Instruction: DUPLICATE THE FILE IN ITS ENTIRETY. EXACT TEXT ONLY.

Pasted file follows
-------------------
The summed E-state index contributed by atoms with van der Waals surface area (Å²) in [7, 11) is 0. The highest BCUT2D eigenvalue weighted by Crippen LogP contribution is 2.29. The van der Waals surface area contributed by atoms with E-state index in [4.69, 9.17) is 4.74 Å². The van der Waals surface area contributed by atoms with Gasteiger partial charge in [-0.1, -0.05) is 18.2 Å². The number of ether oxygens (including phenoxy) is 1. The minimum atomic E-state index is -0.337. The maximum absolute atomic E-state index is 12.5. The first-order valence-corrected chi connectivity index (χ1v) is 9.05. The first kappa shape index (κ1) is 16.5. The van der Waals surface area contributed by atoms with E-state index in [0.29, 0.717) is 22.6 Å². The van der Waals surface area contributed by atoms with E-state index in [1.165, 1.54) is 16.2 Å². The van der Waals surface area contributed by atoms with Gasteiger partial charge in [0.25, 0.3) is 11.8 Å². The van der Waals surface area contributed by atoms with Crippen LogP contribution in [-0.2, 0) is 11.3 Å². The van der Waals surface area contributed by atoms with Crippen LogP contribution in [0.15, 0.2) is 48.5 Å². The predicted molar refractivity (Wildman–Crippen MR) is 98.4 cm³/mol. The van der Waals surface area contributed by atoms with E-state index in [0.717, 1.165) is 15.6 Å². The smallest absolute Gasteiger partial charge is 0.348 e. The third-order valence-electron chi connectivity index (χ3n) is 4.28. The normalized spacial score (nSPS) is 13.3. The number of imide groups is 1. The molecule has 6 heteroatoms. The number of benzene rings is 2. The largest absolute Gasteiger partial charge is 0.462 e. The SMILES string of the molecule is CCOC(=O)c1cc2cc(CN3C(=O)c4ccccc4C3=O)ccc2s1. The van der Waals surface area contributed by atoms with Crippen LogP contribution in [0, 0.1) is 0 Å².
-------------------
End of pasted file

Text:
The summed E-state index contributed by atoms with van der Waals surface area (Å²) in [7, 11) is 0. The highest BCUT2D eigenvalue weighted by Crippen LogP contribution is 2.29. The van der Waals surface area contributed by atoms with E-state index in [4.69, 9.17) is 4.74 Å². The van der Waals surface area contributed by atoms with Gasteiger partial charge in [-0.1, -0.05) is 18.2 Å². The number of ether oxygens (including phenoxy) is 1. The minimum atomic E-state index is -0.337. The maximum absolute atomic E-state index is 12.5. The first-order valence-corrected chi connectivity index (χ1v) is 9.05. The first kappa shape index (κ1) is 16.5. The van der Waals surface area contributed by atoms with E-state index in [0.29, 0.717) is 22.6 Å². The van der Waals surface area contributed by atoms with E-state index in [1.165, 1.54) is 16.2 Å². The van der Waals surface area contributed by atoms with Gasteiger partial charge in [0.25, 0.3) is 11.8 Å². The van der Waals surface area contributed by atoms with Crippen LogP contribution in [-0.2, 0) is 11.3 Å². The van der Waals surface area contributed by atoms with Crippen LogP contribution in [0.15, 0.2) is 48.5 Å². The predicted molar refractivity (Wildman–Crippen MR) is 98.4 cm³/mol. The van der Waals surface area contributed by atoms with E-state index in [0.717, 1.165) is 15.6 Å². The smallest absolute Gasteiger partial charge is 0.348 e. The third-order valence-electron chi connectivity index (χ3n) is 4.28. The normalized spacial score (nSPS) is 13.3. The number of imide groups is 1. The molecule has 6 heteroatoms. The number of benzene rings is 2. The largest absolute Gasteiger partial charge is 0.462 e. The SMILES string of the molecule is CCOC(=O)c1cc2cc(CN3C(=O)c4ccccc4C3=O)ccc2s1. The van der Waals surface area contributed by atoms with Crippen LogP contribution in [0, 0.1) is 0 Å².